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Family trees

Michael Christie's multi-generational family story, Greenwood, set in a dystopian future, links the fate of five people over 120 years

October 31st, 2019

Michael Christie, a former carpenter, lives in Victoria and on Galiano Island. Cedar Bowers photo.

“What are families other than fictions?” asks one of Michael Christie’s characters. “And like all stories, families are not born, they are invented, pieced together from love and lies and nothing else.”

Greenwood by Michael Christie
(McClelland & Stewart $35)

Reviewed by Cherie Thiessen

The Great Withering of 2028 has killed most of the world’s trees. Global warming has created dust bowls around the world. A new strain of TB has evolved, killing many.

There is a new ailment for children, Rib Wrack. It makes them cough so hard they often crack their ribs. The Prime Minister of Canada has become the world’s most powerful person. Overcrowded Canada has become the number one destination of global refugees—nearly all of them.

The year is 2038. It’s the worst of times and the best of times for Jake Greenwood to be a botanist specializing in trees, a dentrologist. The few trees that are left can no longer be used for frivolities such as paper towels and books.

The division between rich and poor has become ever wider. Ragged children beg everywhere and jobs are difficult to come by. Jake has no siblings. She hasn’t had parents for many years. Her mother, who was an internationally known violist, died in a train wreck when she was eight. The father she never met died in a work-related accident when she was three.

So begins Michael Christie’s Greenwood, an unusually structured novel that charts its way backwards 130 years, then returns chronologically to where it began. An introductory illustration shows the rings of a tree trunk that sprouted in 1908 when trees were plentiful; Christie is proceeding inward to its core, then outwards again to its rim, when trees are precious.


At the chronological outset of this near-futuristic saga, described in the middle of the book, a pair of nine-year-old boys are orphaned. Two trains collide and extinguish both their parents on April 29, 1908. Left to forage on their own, while living in a shack they build for themselves, the two wild boys are named Harris and Everett by the townspeople.

Over time, the pair are known as ‘the green wood boys’ because they chop green wood to sell to the locals. Hence the Greenwood surname germinates. Neither marries. Harris eventually and reluctantly adopts a baby girl, Willow.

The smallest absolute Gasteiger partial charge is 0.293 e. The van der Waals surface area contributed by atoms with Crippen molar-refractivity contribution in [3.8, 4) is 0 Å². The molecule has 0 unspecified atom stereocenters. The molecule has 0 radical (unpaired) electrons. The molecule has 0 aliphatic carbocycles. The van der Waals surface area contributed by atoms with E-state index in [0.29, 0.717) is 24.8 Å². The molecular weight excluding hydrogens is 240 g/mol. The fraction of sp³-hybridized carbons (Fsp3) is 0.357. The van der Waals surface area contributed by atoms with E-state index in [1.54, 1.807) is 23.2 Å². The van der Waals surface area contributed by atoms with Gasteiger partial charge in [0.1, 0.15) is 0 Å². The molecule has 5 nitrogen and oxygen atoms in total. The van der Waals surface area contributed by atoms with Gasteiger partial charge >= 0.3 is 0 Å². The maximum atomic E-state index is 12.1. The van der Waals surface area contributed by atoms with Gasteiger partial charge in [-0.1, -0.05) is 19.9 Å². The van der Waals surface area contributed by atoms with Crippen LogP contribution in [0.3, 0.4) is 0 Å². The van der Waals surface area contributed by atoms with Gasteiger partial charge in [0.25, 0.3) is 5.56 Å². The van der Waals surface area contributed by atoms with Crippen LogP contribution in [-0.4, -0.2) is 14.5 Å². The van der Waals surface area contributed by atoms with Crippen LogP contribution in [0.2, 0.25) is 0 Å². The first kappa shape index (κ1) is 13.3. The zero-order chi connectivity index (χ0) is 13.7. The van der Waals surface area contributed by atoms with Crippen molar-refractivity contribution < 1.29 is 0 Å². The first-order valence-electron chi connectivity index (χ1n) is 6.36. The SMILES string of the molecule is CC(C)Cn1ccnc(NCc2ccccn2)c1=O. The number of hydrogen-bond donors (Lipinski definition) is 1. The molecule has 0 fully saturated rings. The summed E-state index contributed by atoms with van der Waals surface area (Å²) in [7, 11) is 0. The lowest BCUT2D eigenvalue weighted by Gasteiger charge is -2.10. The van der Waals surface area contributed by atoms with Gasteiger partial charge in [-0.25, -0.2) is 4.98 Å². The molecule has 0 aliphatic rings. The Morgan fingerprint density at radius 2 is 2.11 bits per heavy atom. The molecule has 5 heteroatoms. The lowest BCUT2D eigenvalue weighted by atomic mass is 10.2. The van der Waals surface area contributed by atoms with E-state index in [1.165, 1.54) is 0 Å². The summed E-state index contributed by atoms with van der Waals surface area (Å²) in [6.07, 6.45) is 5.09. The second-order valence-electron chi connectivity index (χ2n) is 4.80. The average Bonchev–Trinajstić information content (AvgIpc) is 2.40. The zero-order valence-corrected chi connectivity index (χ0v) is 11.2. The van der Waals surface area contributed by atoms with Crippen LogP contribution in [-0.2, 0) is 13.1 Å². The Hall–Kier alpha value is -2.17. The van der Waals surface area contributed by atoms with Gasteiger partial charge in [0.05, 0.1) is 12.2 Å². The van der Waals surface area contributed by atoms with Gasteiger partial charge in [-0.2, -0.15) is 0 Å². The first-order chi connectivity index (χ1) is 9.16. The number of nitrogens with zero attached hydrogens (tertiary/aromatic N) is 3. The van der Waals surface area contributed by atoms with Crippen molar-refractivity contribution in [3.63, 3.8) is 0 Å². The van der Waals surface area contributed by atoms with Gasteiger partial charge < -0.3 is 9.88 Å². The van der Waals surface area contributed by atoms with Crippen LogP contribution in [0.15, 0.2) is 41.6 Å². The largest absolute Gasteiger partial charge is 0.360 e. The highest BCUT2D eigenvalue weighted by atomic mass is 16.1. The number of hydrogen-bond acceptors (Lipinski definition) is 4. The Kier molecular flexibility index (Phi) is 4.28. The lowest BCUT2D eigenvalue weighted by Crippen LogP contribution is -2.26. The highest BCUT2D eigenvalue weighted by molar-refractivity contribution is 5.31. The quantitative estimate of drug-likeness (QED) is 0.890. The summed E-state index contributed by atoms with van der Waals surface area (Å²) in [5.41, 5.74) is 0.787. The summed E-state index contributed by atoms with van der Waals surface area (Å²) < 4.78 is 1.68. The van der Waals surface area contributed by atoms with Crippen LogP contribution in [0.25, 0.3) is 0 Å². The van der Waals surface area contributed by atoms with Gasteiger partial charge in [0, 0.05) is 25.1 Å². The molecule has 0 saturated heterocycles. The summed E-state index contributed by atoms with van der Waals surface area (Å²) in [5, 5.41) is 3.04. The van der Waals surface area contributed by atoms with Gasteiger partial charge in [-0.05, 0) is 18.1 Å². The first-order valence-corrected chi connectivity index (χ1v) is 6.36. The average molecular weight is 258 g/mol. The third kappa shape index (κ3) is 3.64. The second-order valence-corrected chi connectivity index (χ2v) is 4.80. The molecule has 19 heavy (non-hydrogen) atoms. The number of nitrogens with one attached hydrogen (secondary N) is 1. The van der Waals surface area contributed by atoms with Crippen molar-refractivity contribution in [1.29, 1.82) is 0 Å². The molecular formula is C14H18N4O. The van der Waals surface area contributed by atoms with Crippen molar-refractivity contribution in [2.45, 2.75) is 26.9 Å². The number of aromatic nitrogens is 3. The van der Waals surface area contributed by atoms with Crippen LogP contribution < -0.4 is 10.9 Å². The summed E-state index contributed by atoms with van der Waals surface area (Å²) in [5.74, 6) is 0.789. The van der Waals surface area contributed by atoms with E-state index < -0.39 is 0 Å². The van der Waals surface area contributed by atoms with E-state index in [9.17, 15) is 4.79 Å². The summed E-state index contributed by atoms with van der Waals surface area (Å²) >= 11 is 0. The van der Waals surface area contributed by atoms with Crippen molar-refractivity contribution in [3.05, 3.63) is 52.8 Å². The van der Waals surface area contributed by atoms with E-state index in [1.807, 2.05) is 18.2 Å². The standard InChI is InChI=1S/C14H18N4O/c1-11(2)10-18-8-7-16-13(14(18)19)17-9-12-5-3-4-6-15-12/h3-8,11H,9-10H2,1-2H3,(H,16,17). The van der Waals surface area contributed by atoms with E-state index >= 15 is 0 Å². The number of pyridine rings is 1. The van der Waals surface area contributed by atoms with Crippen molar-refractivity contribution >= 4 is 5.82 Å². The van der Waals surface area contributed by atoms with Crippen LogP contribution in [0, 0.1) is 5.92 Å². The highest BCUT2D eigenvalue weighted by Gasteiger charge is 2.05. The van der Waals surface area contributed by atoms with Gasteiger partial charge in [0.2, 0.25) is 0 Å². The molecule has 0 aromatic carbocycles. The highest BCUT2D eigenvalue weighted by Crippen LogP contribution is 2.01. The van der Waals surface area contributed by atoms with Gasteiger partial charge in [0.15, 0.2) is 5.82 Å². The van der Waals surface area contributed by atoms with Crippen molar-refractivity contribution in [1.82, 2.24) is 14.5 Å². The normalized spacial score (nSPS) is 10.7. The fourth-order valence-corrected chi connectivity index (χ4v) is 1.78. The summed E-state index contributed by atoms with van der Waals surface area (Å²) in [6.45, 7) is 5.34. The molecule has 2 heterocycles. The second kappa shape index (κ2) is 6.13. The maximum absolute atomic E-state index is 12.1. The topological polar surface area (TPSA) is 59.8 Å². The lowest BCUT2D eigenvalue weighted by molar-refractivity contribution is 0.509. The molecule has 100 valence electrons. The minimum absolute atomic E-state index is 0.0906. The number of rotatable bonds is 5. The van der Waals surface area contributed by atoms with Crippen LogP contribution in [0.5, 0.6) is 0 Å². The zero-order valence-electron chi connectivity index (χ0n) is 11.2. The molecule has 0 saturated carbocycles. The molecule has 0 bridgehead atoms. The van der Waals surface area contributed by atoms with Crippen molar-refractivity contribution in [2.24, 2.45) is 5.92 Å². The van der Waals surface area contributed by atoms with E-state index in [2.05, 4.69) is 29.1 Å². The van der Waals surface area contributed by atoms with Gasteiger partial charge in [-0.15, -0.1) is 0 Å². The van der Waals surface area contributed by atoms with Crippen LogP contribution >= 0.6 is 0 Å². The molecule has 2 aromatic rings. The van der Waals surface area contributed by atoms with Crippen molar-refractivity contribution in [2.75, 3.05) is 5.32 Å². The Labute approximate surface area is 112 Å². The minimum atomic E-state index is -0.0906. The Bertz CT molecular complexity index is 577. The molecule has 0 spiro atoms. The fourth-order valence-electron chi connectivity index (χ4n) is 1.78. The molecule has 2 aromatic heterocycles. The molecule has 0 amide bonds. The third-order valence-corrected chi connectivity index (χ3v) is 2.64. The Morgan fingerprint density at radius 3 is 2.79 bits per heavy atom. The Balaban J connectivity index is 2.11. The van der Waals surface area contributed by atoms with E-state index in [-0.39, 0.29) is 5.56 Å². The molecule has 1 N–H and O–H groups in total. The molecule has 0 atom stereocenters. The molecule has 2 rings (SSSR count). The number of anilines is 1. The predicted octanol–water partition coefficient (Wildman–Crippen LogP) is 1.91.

Before he becomes blind, Harris is wildly successful in his ruthless exploitation of trees. Everett, however, faces a far bleaker future, sacrificing himself for his brother not once but twice. He enlists in WW1 under his brother’s name because Harris had been determined to serve even as his eyesight was worsening. Then Everett goes to prison to serve a 35-year-old prison term for an alleged crime that actually never took place—mainly to prevent some ruinous facts being made known about his brother.

Willow is brought up with every comfort by Harris but turns her back on his wealth, hating everything he stands for, and living her whole life instead in a VW van, eventually having a son, Liam, by a drifter she never sees again.

Liam is Generation Three. He fathers Jake. Like the trees around them, these generations harbour destruction within their cells: unsuccessful relationships, depression, drug and alcohol dependencies.


The connection to trees is central and ubiquitous; the book’s cover, the design, and even the edge of its pages reflect the woody cross-section of fallen timber.

We are therefore reminded that the book in our hands – unless you’re on a screen — is made from a tree. Trees sustain us. As do stories. We are all connected. Jake, the botanist named Greenwood, carries the same name as a 57-sq.-km island park, Greenwood Arboreal Cathedral.

Greenwood is a bleak story about a bleak future of environmental destruction; as well as individual, corporate and governmental greed; as well as over-population and a widening gulf between the haves and have-nots. Yet somehow Christie lifts readers above all that.

Inter-generational novels are often difficult to follow, but this novel is engrossing, extremely well-crafted, cohesive and will resonate with readers for a long, long time. It takes a prodigious amount of research, organization, passion and skill to write such a novel.

“What if a family isn’t a tree at all?” Jake thinks to herself. “What if it’s more like a forest? A collection of individuals pooling their resources through inter-twined roots, sheltering one another from wind, and weather, and drought.”

Michael Christie’s first book of stories, The Beggar’s Garden, won the Vancouver Book Award and was long-listed for the Scotiabank Giller Prize, as was its follow-up, If I Fall, I Die. (2015). 978-0-7710-2445-0

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